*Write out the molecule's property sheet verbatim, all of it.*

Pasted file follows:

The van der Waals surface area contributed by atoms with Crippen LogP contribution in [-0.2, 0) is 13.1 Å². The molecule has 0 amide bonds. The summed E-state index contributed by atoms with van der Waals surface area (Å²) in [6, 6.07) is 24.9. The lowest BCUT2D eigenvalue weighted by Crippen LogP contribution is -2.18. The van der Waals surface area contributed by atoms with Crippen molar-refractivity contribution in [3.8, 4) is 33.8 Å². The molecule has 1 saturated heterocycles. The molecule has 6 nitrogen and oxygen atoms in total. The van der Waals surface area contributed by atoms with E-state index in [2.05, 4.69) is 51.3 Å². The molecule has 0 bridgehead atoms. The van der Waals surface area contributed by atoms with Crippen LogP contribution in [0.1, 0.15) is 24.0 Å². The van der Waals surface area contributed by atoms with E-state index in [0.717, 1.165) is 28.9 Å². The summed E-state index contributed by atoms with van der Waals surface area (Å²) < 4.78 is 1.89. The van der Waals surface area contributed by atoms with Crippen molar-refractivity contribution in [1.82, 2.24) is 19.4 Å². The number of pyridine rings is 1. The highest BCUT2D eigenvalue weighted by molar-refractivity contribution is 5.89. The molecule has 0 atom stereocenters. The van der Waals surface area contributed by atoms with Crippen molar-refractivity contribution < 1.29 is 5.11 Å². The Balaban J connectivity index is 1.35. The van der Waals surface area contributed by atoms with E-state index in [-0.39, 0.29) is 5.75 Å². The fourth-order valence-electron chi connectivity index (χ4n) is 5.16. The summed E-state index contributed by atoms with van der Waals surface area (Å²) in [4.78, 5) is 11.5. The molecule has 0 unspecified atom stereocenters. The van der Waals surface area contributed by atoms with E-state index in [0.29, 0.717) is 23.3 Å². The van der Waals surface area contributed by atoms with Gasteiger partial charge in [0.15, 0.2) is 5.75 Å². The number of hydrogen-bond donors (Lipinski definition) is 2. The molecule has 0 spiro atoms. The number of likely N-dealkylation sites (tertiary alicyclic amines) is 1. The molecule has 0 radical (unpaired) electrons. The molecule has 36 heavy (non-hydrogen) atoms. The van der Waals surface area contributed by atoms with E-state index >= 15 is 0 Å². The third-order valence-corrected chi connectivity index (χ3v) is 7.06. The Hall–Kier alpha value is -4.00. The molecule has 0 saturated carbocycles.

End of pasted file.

The van der Waals surface area contributed by atoms with Crippen LogP contribution in [-0.2, 0) is 13.1 Å². The molecule has 0 amide bonds. The summed E-state index contributed by atoms with van der Waals surface area (Å²) in [6, 6.07) is 24.9. The lowest BCUT2D eigenvalue weighted by Crippen LogP contribution is -2.18. The van der Waals surface area contributed by atoms with Crippen molar-refractivity contribution in [3.8, 4) is 33.8 Å². The molecule has 1 saturated heterocycles. The molecule has 6 nitrogen and oxygen atoms in total. The van der Waals surface area contributed by atoms with E-state index in [2.05, 4.69) is 51.3 Å². The molecule has 0 bridgehead atoms. The van der Waals surface area contributed by atoms with Crippen LogP contribution in [0.1, 0.15) is 24.0 Å². The van der Waals surface area contributed by atoms with E-state index in [0.717, 1.165) is 28.9 Å². The summed E-state index contributed by atoms with van der Waals surface area (Å²) < 4.78 is 1.89. The van der Waals surface area contributed by atoms with Crippen molar-refractivity contribution in [1.82, 2.24) is 19.4 Å². The number of pyridine rings is 1. The highest BCUT2D eigenvalue weighted by molar-refractivity contribution is 5.89. The molecule has 0 atom stereocenters. The van der Waals surface area contributed by atoms with Crippen molar-refractivity contribution < 1.29 is 5.11 Å². The Balaban J connectivity index is 1.35. The van der Waals surface area contributed by atoms with E-state index in [-0.39, 0.29) is 5.75 Å². The fourth-order valence-electron chi connectivity index (χ4n) is 5.16. The summed E-state index contributed by atoms with van der Waals surface area (Å²) in [4.78, 5) is 11.5. The molecule has 0 unspecified atom stereocenters. The van der Waals surface area contributed by atoms with E-state index in [0.29, 0.717) is 23.3 Å². The van der Waals surface area contributed by atoms with Gasteiger partial charge in [0.15, 0.2) is 5.75 Å². The number of hydrogen-bond donors (Lipinski definition) is 2. The molecule has 0 spiro atoms. The number of likely N-dealkylation sites (tertiary alicyclic amines) is 1. The molecule has 0 radical (unpaired) electrons. The molecule has 36 heavy (non-hydrogen) atoms. The van der Waals surface area contributed by atoms with E-state index >= 15 is 0 Å². The third-order valence-corrected chi connectivity index (χ3v) is 7.06. The Hall–Kier alpha value is -4.00. The molecule has 0 saturated carbocycles.